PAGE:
The acquisition is for an undisclosed amount in a strategic equity partnership punted to fill the short- and medium-haul regional market …

Africa represents a market opportunity for global mergers and acquisitions players to geographically diversify their capital away from traditional markets such as North America, Europe, and Asia.

In recent years, mergers and acquisitions activities have become an important channel for investment in Africa for both global and local market players. These deals have allowed companies to consolidate their positions in African markets, contributing to better market access and competitiveness.

  • At its meeting held on September 5, 2022, the Namibian Competition Commission resolved to approve the acquisitions by Heineken International BV (Heineken BV) with conditions.
  • The transaction entails Heineken BV increasing its shareholding in NBL Investment Holdings (Pty) Ltd and thereby acquiring control over NBL Investment Holdings (Pty) Ltd, which is the holding company of Namibia Breweries Ltd (NBL).
  • The transaction further entails Heineken BV through NBL acquiring Distell Namibia Ltd, a Distell Group Holdings Ltd subsidiary.

Heineken International BV, a …

One of the main initiatives of the African Union’s Agenda 2063, which aims to remove barriers to Africans’ freedom of movement, employment, and residence on their continent, is the free mobility of Africans within it.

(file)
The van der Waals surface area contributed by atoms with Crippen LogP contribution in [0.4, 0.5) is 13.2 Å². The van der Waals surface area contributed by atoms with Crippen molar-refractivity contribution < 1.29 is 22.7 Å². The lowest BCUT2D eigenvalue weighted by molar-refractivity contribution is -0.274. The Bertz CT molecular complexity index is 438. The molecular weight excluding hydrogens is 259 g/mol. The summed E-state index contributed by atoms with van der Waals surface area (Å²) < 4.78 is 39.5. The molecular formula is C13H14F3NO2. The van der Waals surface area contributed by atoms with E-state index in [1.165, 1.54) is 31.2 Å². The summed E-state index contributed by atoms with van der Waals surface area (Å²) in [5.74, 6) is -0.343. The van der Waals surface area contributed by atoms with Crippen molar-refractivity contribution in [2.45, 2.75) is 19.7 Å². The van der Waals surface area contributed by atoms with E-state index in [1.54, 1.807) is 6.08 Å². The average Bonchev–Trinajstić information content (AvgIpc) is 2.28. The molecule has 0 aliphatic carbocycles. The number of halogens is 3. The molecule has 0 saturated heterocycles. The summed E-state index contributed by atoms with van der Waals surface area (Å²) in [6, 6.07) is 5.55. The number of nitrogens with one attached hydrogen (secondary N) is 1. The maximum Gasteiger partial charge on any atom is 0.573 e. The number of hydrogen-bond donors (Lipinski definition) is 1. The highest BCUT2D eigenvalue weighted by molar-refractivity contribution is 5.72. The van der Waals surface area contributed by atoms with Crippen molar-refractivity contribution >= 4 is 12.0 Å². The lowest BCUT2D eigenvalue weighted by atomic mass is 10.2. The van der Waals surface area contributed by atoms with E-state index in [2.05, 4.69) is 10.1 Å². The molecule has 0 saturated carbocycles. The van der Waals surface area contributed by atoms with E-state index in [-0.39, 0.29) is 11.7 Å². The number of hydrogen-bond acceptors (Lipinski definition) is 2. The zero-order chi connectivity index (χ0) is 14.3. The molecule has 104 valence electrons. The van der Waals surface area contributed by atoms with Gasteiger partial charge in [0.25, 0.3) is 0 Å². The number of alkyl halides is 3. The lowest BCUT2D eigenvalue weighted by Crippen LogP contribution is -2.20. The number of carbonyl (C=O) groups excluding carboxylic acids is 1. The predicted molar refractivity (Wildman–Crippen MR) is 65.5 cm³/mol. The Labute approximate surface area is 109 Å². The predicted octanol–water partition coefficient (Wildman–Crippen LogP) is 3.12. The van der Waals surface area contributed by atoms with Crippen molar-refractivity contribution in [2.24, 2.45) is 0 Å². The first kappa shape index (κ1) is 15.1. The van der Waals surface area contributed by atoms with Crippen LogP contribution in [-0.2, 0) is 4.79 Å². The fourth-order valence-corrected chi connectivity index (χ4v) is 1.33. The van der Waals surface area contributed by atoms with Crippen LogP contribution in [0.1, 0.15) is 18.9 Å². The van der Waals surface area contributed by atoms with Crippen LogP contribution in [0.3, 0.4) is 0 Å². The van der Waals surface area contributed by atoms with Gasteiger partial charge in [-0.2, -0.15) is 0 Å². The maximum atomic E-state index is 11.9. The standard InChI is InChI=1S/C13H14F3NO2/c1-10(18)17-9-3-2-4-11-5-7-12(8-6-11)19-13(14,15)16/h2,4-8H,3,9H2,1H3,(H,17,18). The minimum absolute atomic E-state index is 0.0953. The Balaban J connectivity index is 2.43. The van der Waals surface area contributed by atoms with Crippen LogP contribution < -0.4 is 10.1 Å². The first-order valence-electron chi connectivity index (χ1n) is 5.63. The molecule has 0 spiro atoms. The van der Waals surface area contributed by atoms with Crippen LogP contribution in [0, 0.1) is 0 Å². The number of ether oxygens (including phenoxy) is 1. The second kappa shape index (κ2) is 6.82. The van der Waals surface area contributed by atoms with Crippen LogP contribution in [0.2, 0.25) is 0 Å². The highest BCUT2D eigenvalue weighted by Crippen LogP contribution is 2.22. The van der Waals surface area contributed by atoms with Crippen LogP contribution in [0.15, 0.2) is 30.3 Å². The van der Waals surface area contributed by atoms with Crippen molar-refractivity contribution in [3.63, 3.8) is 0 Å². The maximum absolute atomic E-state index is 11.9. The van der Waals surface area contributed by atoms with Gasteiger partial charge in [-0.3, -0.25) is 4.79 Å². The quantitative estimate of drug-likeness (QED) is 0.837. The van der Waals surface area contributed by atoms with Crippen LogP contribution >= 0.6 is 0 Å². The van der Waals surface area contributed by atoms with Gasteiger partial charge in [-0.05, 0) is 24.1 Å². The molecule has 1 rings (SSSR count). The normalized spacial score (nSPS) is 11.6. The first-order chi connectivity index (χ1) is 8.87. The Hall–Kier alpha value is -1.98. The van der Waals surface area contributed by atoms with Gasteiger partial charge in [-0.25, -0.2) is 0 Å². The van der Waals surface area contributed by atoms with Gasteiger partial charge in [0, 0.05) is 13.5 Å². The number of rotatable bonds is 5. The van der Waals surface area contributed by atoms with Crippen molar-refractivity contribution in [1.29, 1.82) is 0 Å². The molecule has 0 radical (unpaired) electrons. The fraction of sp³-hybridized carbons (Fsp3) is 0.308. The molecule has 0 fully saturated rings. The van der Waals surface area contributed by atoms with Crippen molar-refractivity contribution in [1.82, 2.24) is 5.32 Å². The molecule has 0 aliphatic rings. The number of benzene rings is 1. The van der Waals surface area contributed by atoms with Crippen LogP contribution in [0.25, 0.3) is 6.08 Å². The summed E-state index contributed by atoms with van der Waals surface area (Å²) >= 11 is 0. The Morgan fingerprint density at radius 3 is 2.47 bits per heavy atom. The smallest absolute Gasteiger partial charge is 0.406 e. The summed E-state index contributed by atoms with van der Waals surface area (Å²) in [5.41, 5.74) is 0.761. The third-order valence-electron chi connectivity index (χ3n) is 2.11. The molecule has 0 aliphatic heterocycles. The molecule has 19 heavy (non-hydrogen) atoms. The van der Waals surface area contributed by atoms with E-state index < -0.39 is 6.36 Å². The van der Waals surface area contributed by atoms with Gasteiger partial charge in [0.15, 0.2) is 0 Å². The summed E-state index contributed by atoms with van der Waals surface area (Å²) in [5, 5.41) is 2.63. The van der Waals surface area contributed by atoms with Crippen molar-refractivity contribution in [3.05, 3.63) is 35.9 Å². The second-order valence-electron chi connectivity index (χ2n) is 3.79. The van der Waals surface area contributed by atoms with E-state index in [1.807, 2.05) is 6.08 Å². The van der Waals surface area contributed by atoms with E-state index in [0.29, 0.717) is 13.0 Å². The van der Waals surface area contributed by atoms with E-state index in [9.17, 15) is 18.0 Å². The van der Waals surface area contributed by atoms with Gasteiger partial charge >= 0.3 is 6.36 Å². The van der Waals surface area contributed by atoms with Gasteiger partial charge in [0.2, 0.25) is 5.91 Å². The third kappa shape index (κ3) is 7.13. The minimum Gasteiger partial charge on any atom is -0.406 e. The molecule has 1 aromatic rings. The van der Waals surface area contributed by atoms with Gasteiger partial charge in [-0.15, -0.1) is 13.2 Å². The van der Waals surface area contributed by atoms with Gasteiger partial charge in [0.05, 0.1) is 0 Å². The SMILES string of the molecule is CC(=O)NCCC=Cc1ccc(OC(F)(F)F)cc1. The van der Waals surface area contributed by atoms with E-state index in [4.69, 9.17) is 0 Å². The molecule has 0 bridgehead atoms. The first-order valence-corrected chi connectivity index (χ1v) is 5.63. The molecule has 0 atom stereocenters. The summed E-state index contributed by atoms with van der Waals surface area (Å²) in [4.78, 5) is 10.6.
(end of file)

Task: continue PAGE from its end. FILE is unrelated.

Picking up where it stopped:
With the intention of encouraging the Member States to issue visas to improve the free movement of African nationals on the continent, the project tries to change Africa’s laws, which remain largely restrictive on the movement of people despite political vows to remove borders.

  • Nationals of Namibia and Botswana will no longer require passports to travel between the two nations.
  • The neighbouring nations of Botswana and Namibia have cordial relations and collaborate on economic growth.
  • Last year, Namibia and Botswana agreed to upgrade their cooperation from bilateral frameworks such as the Joint Permanent Commission of Cooperation (JPCC) and the Joint Permanent Commission on Defence and Security (JPCDS).

Once fully embraced by all Member States, the …

An increase in yellowcake pricing over the past year has inspired uranium producers. Demand was further boosted by unrest in Kazakhstan, which accounts for 45% of the world’s principal uranium output, and Russia’s invasion of Ukraine.